Exercise for thumb arthritis
There is increasing evidence for the benefits of strengthening exercises for thumb arthritis. Exactly which exercises? Still nothing specific from the literature!
Go for pain-free
We try and give pain-free exercises whenever we can, particularly ones where the thumb joint remains in a stable position. Maintaining a stable position can be really hard for some people to start with, so this is where we would start.
The trick is not allowing the middle joint (MP joint) to sag down when you are starting strengthening exercises.
Sometimes this position is called a ‘circular pinch’.
It is worth making sure you are able to get good control of this position, before progressing on to more difficult exercises against resistance.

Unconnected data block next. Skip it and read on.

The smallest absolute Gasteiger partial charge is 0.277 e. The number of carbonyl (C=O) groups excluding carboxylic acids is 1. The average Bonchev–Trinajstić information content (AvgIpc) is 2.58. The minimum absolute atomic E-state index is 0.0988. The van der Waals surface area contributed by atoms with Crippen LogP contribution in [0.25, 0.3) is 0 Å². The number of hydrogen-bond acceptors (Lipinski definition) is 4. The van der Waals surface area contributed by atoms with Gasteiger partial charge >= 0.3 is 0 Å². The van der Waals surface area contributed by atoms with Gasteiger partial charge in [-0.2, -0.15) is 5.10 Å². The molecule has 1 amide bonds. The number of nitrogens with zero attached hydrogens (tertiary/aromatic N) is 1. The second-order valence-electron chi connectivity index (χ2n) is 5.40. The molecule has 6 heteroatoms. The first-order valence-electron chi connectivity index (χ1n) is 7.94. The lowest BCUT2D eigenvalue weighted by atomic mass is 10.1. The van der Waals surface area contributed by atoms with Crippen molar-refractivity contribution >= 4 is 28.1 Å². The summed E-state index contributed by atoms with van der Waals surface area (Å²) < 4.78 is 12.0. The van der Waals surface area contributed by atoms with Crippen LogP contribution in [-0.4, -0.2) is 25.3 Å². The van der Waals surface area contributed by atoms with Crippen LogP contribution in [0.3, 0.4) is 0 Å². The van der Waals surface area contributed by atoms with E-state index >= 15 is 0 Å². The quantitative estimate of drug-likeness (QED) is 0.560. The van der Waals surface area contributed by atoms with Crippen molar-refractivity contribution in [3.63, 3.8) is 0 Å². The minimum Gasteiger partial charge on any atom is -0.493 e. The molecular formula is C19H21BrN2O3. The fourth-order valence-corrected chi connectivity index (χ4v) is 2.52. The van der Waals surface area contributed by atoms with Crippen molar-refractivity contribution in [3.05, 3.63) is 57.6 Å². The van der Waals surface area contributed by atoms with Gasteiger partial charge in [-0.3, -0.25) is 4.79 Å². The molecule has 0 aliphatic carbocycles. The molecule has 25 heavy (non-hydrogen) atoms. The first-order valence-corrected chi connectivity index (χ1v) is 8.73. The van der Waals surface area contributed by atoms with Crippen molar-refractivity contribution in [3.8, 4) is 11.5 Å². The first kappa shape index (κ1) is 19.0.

Relearning a movement pattern can take time and concentration – it took many years to develop the old pattern, so be patient!
Effective motor learning happens when:
- You give the task your full undivided attention – even for short bursts. You need as many motor nerves as possible focused on the job at hand.
- You only continue the exercise when you are getting it right – otherwise you are practising doing it wrong!
- When it all goes well, reward yourself (‘yay!’) – a squirt of endorphins makes the new pattern ‘stick’.
Catch yourself doing it right
What fires together, wires together. In other words, the more you do it right, the better you will be at doing it right without thinking about it too much. You’ve made a ‘new normal’.
If the exercises are pain-free, you’ll be getting better at not having pain – double yay!!
If you need help getting the hang of it – hand therapists are a good starting point.
Ngā mihi, Alison